U.S. Justice Department approves Florida's maps
State officials on April 30 cleared the final two hurdles needed to put their new redistricting maps into effect, setting the stage for candidates to qualify for office using the state's new political boundaries. Read more here
Analysis of the approved maps
These maps drawn by the staff of the Senate and House show how the Republican-led Legislature tackled new requirements imposed by voters who approved constitutional Amendments 5 and 6 in 2010.
Florida State Senate
About our analysis
Lawmakers legally may use political data such as election results or voter registration when drawing the new voting boundaries, but the Senate chose not to include it when drawing its maps as a response to new constitutional requirements that ban legislators from protecting incumbents. The House used political data to draw its maps. That kind of public data helps show how those districts will perform in future elections, so the Times uses it for our analysis, as well.
From the Florida House's redistricting site, MyDistrictBuilder, we downloaded 2008 and 2010 general election results and 2010 voter registration figures. As lawmakers release and revise the maps, we will sort that data by each new district.
In many cases, minority voter registration numbers are lower than the number of minorities in a district who are old enough to vote. But lawmakers, and courts, can only consider the latter category.
For political data, we focused on the 2008 presidential race and the 2010 governor election. If a Democrat won a proposed new district in both years, it is colored blue. If a Republican won both races that district turns red. Green-colored districts switched parties. We also show the margin of victory in each potential district.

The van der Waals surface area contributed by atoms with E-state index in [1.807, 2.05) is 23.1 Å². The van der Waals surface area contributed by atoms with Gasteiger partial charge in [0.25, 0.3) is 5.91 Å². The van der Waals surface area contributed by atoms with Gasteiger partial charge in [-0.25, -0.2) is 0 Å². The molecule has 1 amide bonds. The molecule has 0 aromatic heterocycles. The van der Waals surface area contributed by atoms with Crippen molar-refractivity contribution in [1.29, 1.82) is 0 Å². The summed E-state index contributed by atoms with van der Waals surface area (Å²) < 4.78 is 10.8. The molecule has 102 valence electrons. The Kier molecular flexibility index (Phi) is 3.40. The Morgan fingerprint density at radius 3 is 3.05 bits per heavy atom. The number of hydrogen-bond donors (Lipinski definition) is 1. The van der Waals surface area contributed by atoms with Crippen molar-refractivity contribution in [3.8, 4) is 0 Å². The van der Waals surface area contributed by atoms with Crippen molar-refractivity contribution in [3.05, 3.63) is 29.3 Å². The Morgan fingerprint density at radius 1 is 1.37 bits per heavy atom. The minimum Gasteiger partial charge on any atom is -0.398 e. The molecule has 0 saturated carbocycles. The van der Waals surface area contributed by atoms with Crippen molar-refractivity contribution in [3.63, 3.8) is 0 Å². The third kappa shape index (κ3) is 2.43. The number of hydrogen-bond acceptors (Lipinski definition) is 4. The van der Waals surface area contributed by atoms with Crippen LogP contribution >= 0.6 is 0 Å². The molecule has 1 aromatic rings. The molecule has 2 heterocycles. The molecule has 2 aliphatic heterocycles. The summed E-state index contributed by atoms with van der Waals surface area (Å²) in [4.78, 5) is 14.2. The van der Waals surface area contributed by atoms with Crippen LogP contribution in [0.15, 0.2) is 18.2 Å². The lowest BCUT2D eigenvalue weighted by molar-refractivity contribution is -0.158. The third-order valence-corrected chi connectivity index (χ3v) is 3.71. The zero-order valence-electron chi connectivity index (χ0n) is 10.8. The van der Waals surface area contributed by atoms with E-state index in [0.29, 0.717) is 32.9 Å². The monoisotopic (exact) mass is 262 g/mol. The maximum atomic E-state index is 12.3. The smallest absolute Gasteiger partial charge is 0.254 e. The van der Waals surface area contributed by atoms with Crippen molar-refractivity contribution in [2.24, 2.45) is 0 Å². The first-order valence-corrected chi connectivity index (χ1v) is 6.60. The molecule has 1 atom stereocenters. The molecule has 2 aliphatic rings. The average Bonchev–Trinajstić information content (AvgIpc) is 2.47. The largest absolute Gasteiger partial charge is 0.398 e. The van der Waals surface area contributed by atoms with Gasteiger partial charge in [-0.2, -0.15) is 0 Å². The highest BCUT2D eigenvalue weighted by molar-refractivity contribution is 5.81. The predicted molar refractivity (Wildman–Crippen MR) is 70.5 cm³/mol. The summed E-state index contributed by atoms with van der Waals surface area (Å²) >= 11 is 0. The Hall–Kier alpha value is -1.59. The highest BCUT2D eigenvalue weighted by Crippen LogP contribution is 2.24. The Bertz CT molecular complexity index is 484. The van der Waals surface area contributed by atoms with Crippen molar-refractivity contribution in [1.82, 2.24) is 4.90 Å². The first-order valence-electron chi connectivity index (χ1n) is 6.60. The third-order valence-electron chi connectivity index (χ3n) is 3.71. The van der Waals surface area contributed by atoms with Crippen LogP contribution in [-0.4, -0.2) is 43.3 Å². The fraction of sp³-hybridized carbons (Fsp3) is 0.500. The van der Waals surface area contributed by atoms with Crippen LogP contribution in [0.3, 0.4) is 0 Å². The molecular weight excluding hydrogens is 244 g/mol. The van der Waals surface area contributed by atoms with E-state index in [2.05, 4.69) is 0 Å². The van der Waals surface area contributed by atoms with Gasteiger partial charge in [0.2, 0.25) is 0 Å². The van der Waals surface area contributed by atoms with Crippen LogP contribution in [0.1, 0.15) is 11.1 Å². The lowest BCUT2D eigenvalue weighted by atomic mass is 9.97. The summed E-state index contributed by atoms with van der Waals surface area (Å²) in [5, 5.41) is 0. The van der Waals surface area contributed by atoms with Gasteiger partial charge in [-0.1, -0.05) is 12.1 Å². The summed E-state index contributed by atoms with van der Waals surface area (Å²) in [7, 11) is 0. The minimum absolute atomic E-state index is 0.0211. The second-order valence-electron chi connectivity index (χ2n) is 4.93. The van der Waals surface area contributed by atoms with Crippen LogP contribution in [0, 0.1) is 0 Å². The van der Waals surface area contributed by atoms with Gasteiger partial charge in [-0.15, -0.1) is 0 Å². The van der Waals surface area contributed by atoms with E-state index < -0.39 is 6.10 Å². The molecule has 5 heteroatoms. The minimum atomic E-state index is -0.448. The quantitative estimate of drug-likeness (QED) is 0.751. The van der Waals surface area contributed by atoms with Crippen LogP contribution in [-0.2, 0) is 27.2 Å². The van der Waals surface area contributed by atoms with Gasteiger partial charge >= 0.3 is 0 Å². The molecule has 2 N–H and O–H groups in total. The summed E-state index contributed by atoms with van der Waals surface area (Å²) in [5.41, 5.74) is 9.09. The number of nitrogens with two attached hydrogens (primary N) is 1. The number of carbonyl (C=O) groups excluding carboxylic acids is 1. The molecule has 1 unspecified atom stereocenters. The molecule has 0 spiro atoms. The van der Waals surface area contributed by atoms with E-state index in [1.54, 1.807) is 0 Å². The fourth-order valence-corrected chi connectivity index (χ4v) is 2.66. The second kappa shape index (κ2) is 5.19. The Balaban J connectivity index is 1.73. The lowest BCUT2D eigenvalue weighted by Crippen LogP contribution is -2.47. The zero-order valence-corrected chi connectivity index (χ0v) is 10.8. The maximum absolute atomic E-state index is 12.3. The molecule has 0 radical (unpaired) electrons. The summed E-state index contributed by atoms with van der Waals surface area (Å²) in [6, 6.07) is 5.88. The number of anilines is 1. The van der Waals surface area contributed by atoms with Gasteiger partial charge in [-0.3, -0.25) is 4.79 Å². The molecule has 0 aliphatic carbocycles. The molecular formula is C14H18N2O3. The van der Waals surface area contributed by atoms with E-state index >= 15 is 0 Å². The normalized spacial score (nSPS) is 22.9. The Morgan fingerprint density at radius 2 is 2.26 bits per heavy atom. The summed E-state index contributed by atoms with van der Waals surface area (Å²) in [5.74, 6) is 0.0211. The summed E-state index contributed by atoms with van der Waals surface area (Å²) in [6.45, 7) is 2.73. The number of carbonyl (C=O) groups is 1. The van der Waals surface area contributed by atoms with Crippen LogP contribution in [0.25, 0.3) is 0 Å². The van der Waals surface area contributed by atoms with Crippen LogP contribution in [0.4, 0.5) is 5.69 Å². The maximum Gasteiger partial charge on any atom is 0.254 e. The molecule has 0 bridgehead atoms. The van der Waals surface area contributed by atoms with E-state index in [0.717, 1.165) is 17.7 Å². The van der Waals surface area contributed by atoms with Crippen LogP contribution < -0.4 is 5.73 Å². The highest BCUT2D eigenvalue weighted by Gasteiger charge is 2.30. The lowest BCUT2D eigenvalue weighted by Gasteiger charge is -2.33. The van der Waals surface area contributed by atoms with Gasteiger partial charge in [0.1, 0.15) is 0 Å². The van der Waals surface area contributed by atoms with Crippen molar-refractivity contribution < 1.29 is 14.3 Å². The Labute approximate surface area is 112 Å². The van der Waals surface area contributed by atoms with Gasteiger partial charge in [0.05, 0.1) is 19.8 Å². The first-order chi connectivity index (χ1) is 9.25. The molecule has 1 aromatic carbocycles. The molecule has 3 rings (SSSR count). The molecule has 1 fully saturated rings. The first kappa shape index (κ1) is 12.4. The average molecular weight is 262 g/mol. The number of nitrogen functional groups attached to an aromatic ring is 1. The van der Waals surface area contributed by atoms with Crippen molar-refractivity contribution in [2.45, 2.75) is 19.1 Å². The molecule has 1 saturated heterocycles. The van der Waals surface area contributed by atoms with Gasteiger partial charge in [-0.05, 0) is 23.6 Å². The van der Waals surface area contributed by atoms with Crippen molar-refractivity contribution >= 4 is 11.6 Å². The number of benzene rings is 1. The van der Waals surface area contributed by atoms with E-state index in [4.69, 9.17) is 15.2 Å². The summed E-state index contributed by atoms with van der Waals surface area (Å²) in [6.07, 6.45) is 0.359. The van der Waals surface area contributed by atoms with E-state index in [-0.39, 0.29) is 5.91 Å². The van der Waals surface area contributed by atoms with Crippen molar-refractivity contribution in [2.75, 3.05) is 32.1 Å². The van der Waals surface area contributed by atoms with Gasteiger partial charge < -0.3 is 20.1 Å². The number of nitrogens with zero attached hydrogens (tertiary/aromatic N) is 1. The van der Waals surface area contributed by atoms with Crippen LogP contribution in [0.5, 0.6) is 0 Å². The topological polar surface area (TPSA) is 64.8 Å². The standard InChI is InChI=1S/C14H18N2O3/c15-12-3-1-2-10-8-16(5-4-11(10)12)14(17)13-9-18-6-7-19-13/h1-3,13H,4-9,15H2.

Questions about our analysis? Contact Times News Artist Darla Cameron.
About the redistricting process
Florida's Constitution requires the Legislature to convene in the "second year following the decennial census" to reapportion the state in the Senate and House districts and congressional districts. The task seems simple enough: To logically divide the state's
18.8 million residents into 120 House districts, 40 Senate districts and 27 congressional districts. But the process is often fraught with controversy, and almost certain to spawn legal challenges. The Legislature's deadline to draw the new maps is March 9, 2012. But the political fight could drag on for most of the summer.
What districts do you live in currently?
Use MyLawmaker to find your current home district. Enter your Florida address into the box below.
Redistricting public hearings
Public officials held a series of town-hall style meetings across the state to hear from residents about the redistricting process during the summer of 2011.
Other redistricting resources
- Florida House of Representatives websites where you can draw your own districts.
- Florida Senate redistricting site also has a draw-your-own districts tool.
- 2002 redistricting: How were the current districts drawn? Visit this archived site to find out.
State redistricting committees
- Florida House of Representatives Redistricting Committee
- Florida House of Representatives Congressional Redistricting Subcommittee
- Florida House of Representatives House Redistricting Subcommittee
- Florida House of Representatives Senate Redistricting Subcommittee
- Florida Senate Committee on Reapportionment
More politics coverage
- PolitiFact.com: Sorting out the truth in national politics.
- PolitiFact Florida: Fact-finding in Sunshine State politics.
- Florida politics: Recent coverage from the St. Petersburg Times and tampabay.com.
- The Buzz: Political blog of the St. Petersburg Times.
- Naked Politics: Political blog of the Miami Herald.
- Bay Buzz: Local politics from Pinellas, Hillsborough, Pasco and Hernando counties.